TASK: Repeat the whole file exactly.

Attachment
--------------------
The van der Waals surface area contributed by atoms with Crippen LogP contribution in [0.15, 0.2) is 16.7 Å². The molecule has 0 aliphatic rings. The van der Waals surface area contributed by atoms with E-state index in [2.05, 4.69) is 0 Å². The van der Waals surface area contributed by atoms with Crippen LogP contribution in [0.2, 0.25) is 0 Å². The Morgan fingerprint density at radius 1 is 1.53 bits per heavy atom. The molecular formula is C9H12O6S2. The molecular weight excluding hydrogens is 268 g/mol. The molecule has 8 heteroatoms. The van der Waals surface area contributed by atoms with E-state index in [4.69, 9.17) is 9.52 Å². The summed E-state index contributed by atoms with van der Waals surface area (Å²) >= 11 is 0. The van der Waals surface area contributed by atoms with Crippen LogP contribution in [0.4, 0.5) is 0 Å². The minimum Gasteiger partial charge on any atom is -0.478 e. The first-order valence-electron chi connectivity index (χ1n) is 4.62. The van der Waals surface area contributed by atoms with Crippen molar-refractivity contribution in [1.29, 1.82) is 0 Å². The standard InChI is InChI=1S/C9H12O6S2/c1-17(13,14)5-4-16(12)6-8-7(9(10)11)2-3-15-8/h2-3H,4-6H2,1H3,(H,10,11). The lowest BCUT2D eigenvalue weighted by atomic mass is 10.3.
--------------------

The van der Waals surface area contributed by atoms with Crippen LogP contribution in [0.15, 0.2) is 16.7 Å². The molecule has 0 aliphatic rings. The van der Waals surface area contributed by atoms with E-state index in [2.05, 4.69) is 0 Å². The van der Waals surface area contributed by atoms with Crippen LogP contribution in [0.2, 0.25) is 0 Å². The Morgan fingerprint density at radius 1 is 1.53 bits per heavy atom. The molecular formula is C9H12O6S2. The molecular weight excluding hydrogens is 268 g/mol. The molecule has 8 heteroatoms. The van der Waals surface area contributed by atoms with E-state index in [4.69, 9.17) is 9.52 Å². The summed E-state index contributed by atoms with van der Waals surface area (Å²) >= 11 is 0. The van der Waals surface area contributed by atoms with Crippen LogP contribution in [0.4, 0.5) is 0 Å². The minimum Gasteiger partial charge on any atom is -0.478 e. The first-order valence-electron chi connectivity index (χ1n) is 4.62. The van der Waals surface area contributed by atoms with Crippen molar-refractivity contribution in [1.29, 1.82) is 0 Å². The standard InChI is InChI=1S/C9H12O6S2/c1-17(13,14)5-4-16(12)6-8-7(9(10)11)2-3-15-8/h2-3H,4-6H2,1H3,(H,10,11). The lowest BCUT2D eigenvalue weighted by atomic mass is 10.3.